Sixty years ago this day, the Communist Party of India formed its first government in India. It was a historic moment not just for the CPI, then the largest Opposition group in Parliament, but also for the world communist movement. Six years earlier, the CPI had been a banned outfit — for waging a war against newly independent India. Though the party had recanted its position and withdrawn the Telangana armed struggle, it was ambivalent about parliamentary democracy. Globally, it was the height of the Cold War. The Soviet Union was expanding its influence, sometimes in unpleasant ways — a year earlier, it had toppled Hungary’s Imre Nagy. Democracy and communism appeared impossible allies, and there was deep distrust among many about the commitment of communist parties to parliamentary democracy.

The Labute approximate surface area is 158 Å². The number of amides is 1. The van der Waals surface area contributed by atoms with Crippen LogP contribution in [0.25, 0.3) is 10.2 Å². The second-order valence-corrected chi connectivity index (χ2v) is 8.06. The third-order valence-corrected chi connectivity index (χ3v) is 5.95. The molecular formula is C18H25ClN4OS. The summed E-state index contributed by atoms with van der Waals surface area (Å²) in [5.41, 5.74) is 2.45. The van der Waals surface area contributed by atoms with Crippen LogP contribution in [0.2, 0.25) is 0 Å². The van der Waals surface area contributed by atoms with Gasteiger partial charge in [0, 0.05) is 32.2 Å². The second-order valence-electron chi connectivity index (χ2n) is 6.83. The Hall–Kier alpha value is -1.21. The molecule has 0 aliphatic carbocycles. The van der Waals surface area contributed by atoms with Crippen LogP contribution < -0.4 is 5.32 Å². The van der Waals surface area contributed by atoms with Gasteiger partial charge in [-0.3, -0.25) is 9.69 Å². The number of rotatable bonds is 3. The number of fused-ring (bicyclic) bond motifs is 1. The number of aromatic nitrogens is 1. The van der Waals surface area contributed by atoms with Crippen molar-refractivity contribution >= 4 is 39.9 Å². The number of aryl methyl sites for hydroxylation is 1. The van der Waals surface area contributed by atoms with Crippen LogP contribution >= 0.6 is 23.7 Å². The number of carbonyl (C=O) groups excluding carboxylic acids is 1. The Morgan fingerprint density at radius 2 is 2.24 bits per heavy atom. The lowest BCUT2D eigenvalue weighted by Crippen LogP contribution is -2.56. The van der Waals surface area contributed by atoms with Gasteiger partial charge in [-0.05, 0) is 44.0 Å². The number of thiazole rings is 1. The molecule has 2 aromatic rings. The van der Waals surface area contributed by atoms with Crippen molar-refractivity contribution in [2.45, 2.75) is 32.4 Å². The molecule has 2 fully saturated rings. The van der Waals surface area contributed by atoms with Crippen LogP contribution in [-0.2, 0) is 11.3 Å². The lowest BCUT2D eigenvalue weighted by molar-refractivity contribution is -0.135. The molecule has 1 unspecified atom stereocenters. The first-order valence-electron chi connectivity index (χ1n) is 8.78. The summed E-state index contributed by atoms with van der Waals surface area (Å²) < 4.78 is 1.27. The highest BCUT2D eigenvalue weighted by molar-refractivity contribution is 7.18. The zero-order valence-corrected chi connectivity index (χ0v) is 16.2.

In India, the communists were a resurgent force in Andhra Pradesh, Kerala, Bengal, and wielded influence among the peasantry in Bihar and Punjab and in the industrial belts of UP and Bombay. Unlike the squabbling socialists and the Hindu rightwing Jana Sangh, the CPI seemed like a potential rival to the Congress. The CPI government that took office on April 5, 1957, the first democratically elected communist government in a large region anywhere in the world, however, found its own trajectory, independent of global communism and set off a unique experiment in democracy. That trajectory, and the template it set, has enabled the communists to dominate the political space of Kerala ever since.